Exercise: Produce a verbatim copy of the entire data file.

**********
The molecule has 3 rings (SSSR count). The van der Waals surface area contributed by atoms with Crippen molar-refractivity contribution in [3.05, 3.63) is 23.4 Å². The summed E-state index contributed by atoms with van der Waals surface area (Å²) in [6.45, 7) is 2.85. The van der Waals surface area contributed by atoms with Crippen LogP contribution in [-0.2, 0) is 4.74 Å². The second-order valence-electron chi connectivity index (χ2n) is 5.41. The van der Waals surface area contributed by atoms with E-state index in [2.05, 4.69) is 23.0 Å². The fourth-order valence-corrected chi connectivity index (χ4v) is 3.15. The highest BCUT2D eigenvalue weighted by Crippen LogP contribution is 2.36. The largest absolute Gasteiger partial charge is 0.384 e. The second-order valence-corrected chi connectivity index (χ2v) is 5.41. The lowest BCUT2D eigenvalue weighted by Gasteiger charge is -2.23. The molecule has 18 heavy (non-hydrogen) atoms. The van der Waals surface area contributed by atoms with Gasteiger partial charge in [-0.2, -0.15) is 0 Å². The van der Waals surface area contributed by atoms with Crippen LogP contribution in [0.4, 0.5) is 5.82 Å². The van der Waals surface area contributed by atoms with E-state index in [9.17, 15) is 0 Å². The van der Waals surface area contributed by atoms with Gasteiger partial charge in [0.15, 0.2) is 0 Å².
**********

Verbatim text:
The molecule has 3 rings (SSSR count). The van der Waals surface area contributed by atoms with Crippen molar-refractivity contribution in [3.05, 3.63) is 23.4 Å². The summed E-state index contributed by atoms with van der Waals surface area (Å²) in [6.45, 7) is 2.85. The van der Waals surface area contributed by atoms with Crippen LogP contribution in [-0.2, 0) is 4.74 Å². The second-order valence-electron chi connectivity index (χ2n) is 5.41. The van der Waals surface area contributed by atoms with E-state index in [2.05, 4.69) is 23.0 Å². The fourth-order valence-corrected chi connectivity index (χ4v) is 3.15. The highest BCUT2D eigenvalue weighted by Crippen LogP contribution is 2.36. The largest absolute Gasteiger partial charge is 0.384 e. The second-order valence-corrected chi connectivity index (χ2v) is 5.41. The lowest BCUT2D eigenvalue weighted by Gasteiger charge is -2.23. The molecule has 18 heavy (non-hydrogen) atoms. The van der Waals surface area contributed by atoms with Gasteiger partial charge in [-0.2, -0.15) is 0 Å². The van der Waals surface area contributed by atoms with Crippen LogP contribution in [0.4, 0.5) is 5.82 Å². The van der Waals surface area contributed by atoms with E-state index in [9.17, 15) is 0 Å². The van der Waals surface area contributed by atoms with Gasteiger partial charge in [0.15, 0.2) is 0 Å².